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Net Community Production and Inorganic Carbon Cycling in the Irminger Sea
  • Meg F Yoder,
  • Hilary Ilana Palevsky,
  • Kristen E Fogaren
Meg F Yoder
Boston College, Department of Earth and Environmental Sciences

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Hilary Ilana Palevsky
Boston College, Department of Earth and Environmental Sciences
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Kristen E Fogaren
Boston College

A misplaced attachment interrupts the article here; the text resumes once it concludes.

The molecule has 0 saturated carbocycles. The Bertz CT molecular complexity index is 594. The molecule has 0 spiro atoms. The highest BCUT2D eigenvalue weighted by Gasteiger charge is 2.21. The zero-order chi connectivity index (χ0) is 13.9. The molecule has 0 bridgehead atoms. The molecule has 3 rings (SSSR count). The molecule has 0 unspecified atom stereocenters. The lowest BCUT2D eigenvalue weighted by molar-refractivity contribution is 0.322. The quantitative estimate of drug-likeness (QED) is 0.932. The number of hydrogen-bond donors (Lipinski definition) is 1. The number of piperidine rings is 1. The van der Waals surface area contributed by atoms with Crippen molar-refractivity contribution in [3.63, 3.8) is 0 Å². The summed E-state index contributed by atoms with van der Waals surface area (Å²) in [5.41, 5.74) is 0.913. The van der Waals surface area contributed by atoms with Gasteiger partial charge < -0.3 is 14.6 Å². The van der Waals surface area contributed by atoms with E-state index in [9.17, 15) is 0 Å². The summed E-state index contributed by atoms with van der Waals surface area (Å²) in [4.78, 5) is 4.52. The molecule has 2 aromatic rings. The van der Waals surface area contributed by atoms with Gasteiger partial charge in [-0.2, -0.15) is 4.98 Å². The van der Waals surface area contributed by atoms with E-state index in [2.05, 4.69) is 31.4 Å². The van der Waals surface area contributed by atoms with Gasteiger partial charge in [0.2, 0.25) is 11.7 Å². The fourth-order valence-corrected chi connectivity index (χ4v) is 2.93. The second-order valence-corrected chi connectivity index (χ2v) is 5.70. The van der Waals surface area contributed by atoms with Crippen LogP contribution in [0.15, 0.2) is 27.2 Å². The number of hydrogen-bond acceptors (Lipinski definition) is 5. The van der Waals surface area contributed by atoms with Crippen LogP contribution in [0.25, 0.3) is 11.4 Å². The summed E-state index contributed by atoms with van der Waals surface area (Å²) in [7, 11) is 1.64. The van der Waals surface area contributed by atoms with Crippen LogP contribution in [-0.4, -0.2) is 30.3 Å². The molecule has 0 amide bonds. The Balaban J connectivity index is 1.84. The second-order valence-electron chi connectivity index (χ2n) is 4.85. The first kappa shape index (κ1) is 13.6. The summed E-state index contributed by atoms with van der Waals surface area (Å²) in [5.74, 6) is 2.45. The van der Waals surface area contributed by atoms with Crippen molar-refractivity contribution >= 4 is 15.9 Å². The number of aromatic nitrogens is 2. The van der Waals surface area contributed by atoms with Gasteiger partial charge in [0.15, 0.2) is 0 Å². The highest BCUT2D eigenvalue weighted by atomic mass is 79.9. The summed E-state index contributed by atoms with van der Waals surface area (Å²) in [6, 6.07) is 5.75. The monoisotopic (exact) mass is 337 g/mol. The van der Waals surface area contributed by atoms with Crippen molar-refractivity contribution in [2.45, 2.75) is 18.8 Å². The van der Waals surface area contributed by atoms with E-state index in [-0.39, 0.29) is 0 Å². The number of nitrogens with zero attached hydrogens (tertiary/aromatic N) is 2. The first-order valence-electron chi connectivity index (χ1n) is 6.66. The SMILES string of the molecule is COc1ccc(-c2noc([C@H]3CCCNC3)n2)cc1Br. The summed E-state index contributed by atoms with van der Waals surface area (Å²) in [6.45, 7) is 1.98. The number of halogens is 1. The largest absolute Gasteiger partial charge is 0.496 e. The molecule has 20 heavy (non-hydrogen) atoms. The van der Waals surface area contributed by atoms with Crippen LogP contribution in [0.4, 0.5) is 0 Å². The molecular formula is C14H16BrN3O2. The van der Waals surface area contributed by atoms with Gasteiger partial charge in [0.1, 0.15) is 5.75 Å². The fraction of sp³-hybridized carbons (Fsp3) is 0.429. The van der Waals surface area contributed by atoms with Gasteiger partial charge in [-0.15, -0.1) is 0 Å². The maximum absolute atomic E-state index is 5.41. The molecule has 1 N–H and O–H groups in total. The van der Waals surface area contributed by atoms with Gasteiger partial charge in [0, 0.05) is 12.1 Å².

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The subpolar North Atlantic plays an outsized role in the atmosphere-to-ocean carbon sink. The central Irminger Sea is home to well-documented deep winter convection and high phytoplankton production, which drive strong seasonal and interannual variability in regional carbon cycling. We use observational data from moored carbonate system chemistry sensors and annual turn-around cruise samples at the Ocean Observatories Initiative’s Global Irminger Sea Array to construct a near-continuous time series of mixed layer dissolved inorganic carbon (DIC), pCO2, and total alkalinity from summer 2015 to summer 2022. We use these carbonate system chemistry time series to deconvolve the physical and biological drivers of surface ocean carbon cycling in this region on seasonal, annual, and interannual time scales. We find high annual net community production within the seasonally-varying mixed layer, averaging 9.7±1.7 mol m-2 yr-1 with high interannual variability (range of 6.0 to 13.7 mol m-2 yr-1). The highest daily net community production rates occur during the late winter and early spring, prior to the observed high chlorophyll concentrations associated with the spring phytoplankton bloom. As a result, the winter and early spring play a much larger role in biological carbon export from the mixed layer than traditionally thought.